How the UWMRF can help you navigate your path to market.

UWM faculty, students and staff frequently generate valuable intellectual property (IP) through new machines, compounds, methods, curricula, and other creative works. Beyond publications and conferences, your intellectual property can make a broader impact on society through commercialization.

The UWMRF can help you get there by:

  • Collaborating and educating on the commercialization process
  • Evaluating inventions and creations for novelty and commercial potential
  • Protecting intellectual property through patents, copyrights, and more
  • Drafting, negotiating, and executing a wide range of agreements
  • Connecting with industry for partnerships
  • Funding early stage applied research projects through competitive grants
  • Linking business mentors with UWM innovators
  • Getting ideas to market through licensing and startup formation

Frequently asked questions:

Who is an Inventor?

According to the United States Patent and Trademark Office (USPTO), determining inventorship means:

  1. The individual(s) who conceptualizes the idea or subject matter.

Also, USPTO, an inventor is not:

  • Someone whose only contribution is reducing an invention to practice by exercising ordinary skill in the art.
  • A technician who simply performs experiments or assembles the invention.
  • The supervisor or department manager of the person who conceived the invention.
  • Someone whose only contribution is an obvious element to the invention.
  • Someone whose only contribution is participation in consultations about the invention before or after conception of the invention.
  • A person who only conceives of the result to be obtained but not the idea of how to achieve it.
  • A person who only discovers the problem (unless they contribute to the solution).
  • A person who merely provides a suggestion or improvement but who does not work to fit the suggestion or improvement into the invention.
  • A second inventor of the subject matter of the invention who did not collaborate with a first inventor of the subject matter of the invention.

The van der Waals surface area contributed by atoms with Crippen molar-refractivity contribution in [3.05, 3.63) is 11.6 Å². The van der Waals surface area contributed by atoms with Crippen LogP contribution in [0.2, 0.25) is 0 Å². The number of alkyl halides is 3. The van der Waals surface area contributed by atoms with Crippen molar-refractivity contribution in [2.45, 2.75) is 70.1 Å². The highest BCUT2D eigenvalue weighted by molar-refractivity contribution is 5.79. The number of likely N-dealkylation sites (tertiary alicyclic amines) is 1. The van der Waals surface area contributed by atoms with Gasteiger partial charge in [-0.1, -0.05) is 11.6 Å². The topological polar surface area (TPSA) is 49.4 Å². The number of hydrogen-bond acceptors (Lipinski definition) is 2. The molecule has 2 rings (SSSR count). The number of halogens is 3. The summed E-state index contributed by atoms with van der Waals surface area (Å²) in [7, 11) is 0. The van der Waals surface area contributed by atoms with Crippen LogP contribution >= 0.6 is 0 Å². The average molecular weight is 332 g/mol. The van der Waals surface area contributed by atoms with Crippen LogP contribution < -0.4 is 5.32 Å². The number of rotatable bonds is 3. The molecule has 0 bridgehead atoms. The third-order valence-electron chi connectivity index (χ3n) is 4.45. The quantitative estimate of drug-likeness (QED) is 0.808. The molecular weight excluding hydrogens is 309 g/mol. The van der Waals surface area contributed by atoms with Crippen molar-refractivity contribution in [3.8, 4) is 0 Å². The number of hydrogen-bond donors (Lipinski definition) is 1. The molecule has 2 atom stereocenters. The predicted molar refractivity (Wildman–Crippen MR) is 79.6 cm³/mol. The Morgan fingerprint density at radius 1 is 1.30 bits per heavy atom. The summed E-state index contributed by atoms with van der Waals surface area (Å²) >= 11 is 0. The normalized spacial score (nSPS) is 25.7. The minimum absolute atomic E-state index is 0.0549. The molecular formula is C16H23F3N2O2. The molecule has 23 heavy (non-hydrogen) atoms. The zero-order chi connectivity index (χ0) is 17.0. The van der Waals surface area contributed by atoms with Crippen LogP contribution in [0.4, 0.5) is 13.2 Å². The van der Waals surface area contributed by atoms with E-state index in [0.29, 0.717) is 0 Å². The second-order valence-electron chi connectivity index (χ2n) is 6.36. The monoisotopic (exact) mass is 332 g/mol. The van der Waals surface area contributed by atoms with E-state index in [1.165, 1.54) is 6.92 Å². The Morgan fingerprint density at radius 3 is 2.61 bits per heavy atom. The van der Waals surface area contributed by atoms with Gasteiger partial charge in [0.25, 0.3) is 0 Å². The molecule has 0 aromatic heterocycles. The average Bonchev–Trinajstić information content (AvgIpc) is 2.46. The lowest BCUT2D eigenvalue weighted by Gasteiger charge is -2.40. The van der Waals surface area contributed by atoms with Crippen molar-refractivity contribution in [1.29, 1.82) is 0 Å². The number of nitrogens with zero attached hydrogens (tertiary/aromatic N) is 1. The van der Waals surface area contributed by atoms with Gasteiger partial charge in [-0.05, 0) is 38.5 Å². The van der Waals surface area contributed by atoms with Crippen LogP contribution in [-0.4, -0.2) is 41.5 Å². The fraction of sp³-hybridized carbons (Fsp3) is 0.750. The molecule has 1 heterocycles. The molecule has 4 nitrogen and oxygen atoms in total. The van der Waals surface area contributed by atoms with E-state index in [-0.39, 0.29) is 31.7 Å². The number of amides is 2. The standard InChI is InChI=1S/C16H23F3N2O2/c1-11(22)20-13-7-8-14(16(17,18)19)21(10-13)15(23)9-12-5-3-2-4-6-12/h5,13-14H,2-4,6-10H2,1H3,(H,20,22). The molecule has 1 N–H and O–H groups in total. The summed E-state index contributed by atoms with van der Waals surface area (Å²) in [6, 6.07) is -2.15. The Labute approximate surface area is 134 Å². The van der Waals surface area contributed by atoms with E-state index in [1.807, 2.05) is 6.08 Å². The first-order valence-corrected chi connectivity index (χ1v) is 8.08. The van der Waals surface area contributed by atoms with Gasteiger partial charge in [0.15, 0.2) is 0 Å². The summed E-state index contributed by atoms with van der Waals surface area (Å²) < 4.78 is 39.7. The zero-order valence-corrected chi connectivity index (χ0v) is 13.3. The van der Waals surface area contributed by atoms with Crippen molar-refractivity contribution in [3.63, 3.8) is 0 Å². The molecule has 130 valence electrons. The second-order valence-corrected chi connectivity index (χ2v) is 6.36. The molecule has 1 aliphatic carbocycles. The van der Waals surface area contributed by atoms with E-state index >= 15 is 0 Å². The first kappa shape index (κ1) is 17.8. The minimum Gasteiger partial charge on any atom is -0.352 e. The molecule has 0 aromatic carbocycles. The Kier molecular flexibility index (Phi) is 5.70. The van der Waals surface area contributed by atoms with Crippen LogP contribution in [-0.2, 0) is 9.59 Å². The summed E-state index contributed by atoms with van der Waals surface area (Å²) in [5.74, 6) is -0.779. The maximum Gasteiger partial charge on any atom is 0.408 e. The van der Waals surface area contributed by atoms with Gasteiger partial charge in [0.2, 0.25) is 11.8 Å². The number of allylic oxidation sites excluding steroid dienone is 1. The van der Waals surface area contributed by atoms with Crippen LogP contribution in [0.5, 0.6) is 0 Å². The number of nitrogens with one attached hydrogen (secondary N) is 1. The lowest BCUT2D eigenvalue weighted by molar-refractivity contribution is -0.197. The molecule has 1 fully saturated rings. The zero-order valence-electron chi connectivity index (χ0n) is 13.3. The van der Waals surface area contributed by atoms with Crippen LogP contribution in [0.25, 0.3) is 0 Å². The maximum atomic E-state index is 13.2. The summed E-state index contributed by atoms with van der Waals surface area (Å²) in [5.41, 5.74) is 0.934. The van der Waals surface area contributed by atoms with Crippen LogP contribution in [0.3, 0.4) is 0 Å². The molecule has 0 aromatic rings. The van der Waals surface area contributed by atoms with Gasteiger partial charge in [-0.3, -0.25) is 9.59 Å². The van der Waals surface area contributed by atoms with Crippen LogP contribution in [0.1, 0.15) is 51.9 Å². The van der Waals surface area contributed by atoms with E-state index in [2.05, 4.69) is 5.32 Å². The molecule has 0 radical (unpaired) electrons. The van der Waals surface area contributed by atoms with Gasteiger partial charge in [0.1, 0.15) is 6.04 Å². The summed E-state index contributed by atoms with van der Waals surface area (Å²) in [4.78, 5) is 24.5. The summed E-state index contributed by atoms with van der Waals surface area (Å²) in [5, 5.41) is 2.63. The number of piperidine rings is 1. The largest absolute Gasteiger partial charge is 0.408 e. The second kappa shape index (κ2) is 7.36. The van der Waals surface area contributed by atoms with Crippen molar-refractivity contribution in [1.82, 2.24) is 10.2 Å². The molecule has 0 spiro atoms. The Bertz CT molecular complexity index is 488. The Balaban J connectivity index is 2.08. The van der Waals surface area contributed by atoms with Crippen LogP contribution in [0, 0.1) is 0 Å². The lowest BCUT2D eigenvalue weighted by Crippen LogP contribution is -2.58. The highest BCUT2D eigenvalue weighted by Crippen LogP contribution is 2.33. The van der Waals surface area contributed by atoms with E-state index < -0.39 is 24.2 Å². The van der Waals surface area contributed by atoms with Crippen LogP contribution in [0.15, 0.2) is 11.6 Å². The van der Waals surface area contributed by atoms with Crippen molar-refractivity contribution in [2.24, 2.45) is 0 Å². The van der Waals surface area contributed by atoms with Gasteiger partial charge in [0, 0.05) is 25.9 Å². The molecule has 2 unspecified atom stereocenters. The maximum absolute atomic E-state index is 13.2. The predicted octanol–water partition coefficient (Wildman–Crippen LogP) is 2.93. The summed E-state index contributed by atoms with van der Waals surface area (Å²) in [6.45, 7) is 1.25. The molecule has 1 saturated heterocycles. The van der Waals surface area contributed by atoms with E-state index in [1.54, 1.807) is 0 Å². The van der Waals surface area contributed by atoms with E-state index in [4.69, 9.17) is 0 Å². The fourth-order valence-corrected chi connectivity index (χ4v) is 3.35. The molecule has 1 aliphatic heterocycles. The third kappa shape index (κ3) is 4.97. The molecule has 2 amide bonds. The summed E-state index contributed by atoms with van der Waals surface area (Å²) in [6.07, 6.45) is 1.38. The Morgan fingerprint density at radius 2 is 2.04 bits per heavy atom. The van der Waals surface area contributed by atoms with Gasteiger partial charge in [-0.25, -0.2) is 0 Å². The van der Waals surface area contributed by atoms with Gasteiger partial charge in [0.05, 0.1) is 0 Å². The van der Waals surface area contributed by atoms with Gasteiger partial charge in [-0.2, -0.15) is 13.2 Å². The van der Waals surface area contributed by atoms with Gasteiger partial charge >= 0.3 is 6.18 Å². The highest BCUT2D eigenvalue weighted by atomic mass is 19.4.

When should I contact UWMRF?

It is never too early to contact UWMRF when:

  • A new invention arises,
  • Prior to an enabling public disclosure,
  • Before sending any materials to a third party,
  • Before discussing your idea with a company,
  • Before initiation of a confidentiality agreement.

What is my role as inventor?

The Role of the Inventor:

  • Keep good lab notes that are periodically witnessed,
  • Contact us before public disclosure,
  • Fill out a detailed invention disclosure form,
  • Help differentiate your invention from prior art references,
  • Identify relevant companies to generate licensing leads,
  • Examine and edit marketing documents,
  • Review patent applications, brainstorm to broaden claims,
  • Provide feedback on proposed licensing terms,
  • Advocate for collaborative, industry-funded research,
  • Publish, and let us know before you do.

How can you protect IP?

Types of IP Protection:

  • Patent applications protects inventions (devices, compositions, methods, and designs).
  • Copyright registration protects created works (software, curricula, photographs, and more).
  • Trademark registration protects brands and distinguishes it from others.

Intellectual Property Revenue Distributions:

Patent Distributions

Click here and then choose “Intellectual Property Revenue Distribution” on the new page for more details.

Copyright Distributions

Click here and then choose “Intellectual Property Revenue Distribution” on the new page for more details.

How do I disclose an idea to UWMRF?




Confidentially inform UWMRF about your idea early. Disclosure to UWMRF is required as a faculty or staff member.



Intellectual property assessments (usefulness, novelty, and non-obviousness) and commercialization assessments (market size, competition, path to market).



A US provisional patent is typically the first step int he patent process.



Identifying potential partners to help further develop and advance the technology.



An outside company takes significant interest and wishes to collaborate.